climate education

Climate Education December 12, 2022

Climate Education

Most of my life has been spent in a classroom. Seven hours a day, five days a week, 40 weeks a year, I spend going to school and gaining the skills and knowledge needed to succeed in the world. Starting from elementary school, we learn how to read, write, and communicate with others. We take subjects ranging from arithmetics to geography and everything in between. School is the tool that enables young people to make sense of the world around them. Yet, a vital part of education is missing.

All around us, the world is constantly changing. News of devastating hurricanes, floods, and other natural disasters make headlines every day. We hear about increasing carbon emissions in the atmosphere, glaciers melting in Antarctica, and deforestation in the Amazon rainforest causing a loss of biodiversity. Climate change isn’t a problem only affecting a small, isolated country thousands of miles away. Each and every one of us is experiencing global warming and the catastrophic changes the higher temperatures bring. Forest fires constantly blaze across the Pacific Northwest, destroying homes and making the air unbreathable. Every summer, temperatures rise higher and the number of heat-related deaths rises with it. The far-reaching and irreversible effects of climate change are present in our own communities, and will only continue to worsen if we don’t act.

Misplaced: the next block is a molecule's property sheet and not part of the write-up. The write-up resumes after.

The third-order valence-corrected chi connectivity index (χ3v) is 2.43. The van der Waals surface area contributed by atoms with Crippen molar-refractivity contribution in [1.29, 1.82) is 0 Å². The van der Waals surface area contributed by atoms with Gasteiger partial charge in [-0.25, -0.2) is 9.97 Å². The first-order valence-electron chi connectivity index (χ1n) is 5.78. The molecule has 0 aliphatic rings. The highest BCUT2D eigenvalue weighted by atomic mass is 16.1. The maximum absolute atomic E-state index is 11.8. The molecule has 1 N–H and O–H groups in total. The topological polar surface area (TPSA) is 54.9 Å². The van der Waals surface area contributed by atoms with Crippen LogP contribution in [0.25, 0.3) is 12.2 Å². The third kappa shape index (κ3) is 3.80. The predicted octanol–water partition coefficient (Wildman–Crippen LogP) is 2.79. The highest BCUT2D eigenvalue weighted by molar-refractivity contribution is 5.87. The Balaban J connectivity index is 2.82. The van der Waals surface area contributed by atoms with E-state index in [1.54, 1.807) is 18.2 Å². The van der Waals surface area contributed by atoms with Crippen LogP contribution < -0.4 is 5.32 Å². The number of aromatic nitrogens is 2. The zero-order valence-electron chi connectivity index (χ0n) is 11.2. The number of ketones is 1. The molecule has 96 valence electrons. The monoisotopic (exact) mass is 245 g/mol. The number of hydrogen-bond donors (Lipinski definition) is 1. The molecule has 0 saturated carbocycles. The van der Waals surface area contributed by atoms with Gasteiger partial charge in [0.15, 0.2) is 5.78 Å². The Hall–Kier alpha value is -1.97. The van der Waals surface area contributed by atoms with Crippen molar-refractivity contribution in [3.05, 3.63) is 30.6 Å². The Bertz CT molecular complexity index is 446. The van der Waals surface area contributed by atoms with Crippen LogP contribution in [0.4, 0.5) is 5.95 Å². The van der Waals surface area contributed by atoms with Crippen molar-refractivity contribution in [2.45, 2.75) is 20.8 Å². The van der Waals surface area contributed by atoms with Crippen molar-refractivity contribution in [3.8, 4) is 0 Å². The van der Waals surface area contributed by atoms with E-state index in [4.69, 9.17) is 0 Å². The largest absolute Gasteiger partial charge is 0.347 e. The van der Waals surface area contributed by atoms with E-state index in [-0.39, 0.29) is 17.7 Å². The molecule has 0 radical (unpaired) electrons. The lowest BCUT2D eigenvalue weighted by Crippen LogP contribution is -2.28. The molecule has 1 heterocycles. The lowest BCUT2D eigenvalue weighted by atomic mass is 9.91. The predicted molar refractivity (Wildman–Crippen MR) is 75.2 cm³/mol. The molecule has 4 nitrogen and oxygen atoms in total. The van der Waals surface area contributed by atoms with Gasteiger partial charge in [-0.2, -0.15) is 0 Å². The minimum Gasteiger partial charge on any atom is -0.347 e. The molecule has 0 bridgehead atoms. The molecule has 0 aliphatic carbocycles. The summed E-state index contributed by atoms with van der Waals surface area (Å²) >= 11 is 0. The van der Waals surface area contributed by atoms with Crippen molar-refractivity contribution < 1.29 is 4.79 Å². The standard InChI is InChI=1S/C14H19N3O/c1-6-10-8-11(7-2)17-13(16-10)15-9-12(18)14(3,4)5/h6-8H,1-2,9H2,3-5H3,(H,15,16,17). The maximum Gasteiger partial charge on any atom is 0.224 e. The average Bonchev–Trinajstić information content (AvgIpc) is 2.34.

As a senior in high school, I can count on my fingers the number of times climate change has been brought up during classes. According to a survey conducted by NPR, “55% of teachers surveyed said they do not cover climate change in their own classrooms or even talk to their students about it”. And according to UNESCO, less than 40% were confident in teaching about it.

So why is climate education not mandatory in schools?

With climate education, youth can be exposed to the role humans play in causing climate change, how to adapt to the ever-changing world, and ways to take action in their communities. Climate education can give them hope for the future by providing them with the resources and knowledge they need to bring about change. Now is the time for young people to learn and take action. We are the generation that is affected most by climate change; it is our future that will cease to exist at the current rate of global warming. Armed with the correct knowledge and resources, we have the power to reform entire systems and institutions. We can transform the world for the better.

As you read this blog post, I implore you to think of all the ways you can start making a difference in your community. Advocate for climate education in schools, write to your legislators and organize protests. Do your own research about climate change and educate others.
Most importantly, remember that change starts with individuals; the world needs people who are willing to take action in order to protect it.

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